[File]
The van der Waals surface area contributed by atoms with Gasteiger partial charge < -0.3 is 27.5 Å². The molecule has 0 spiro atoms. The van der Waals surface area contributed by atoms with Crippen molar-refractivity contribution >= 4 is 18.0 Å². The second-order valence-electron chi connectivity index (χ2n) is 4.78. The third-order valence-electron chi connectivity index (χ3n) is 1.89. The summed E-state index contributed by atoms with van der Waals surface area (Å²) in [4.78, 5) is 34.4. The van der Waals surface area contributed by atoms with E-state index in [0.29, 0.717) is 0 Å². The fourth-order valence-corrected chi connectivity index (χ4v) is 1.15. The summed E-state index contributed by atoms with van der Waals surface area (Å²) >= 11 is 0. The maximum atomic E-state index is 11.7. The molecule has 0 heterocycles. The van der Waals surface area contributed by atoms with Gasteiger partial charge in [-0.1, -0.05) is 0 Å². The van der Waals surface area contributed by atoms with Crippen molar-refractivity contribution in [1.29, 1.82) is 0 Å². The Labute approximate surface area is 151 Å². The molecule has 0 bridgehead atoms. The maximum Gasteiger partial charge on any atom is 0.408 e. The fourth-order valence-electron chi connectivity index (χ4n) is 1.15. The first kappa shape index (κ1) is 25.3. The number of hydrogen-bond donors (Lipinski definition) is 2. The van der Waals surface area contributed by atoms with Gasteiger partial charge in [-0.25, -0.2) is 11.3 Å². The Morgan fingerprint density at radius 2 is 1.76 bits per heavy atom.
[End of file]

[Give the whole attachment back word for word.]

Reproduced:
The van der Waals surface area contributed by atoms with Gasteiger partial charge < -0.3 is 27.5 Å². The molecule has 0 spiro atoms. The van der Waals surface area contributed by atoms with Crippen molar-refractivity contribution >= 4 is 18.0 Å². The second-order valence-electron chi connectivity index (χ2n) is 4.78. The third-order valence-electron chi connectivity index (χ3n) is 1.89. The summed E-state index contributed by atoms with van der Waals surface area (Å²) in [4.78, 5) is 34.4. The van der Waals surface area contributed by atoms with E-state index in [0.29, 0.717) is 0 Å². The fourth-order valence-corrected chi connectivity index (χ4v) is 1.15. The summed E-state index contributed by atoms with van der Waals surface area (Å²) >= 11 is 0. The maximum atomic E-state index is 11.7. The molecule has 0 heterocycles. The van der Waals surface area contributed by atoms with Gasteiger partial charge in [-0.1, -0.05) is 0 Å². The van der Waals surface area contributed by atoms with Crippen molar-refractivity contribution in [1.29, 1.82) is 0 Å². The Labute approximate surface area is 151 Å². The molecule has 0 bridgehead atoms. The maximum Gasteiger partial charge on any atom is 0.408 e. The fourth-order valence-electron chi connectivity index (χ4n) is 1.15. The first kappa shape index (κ1) is 25.3. The number of hydrogen-bond donors (Lipinski definition) is 2. The van der Waals surface area contributed by atoms with Gasteiger partial charge in [-0.25, -0.2) is 11.3 Å². The Morgan fingerprint density at radius 2 is 1.76 bits per heavy atom.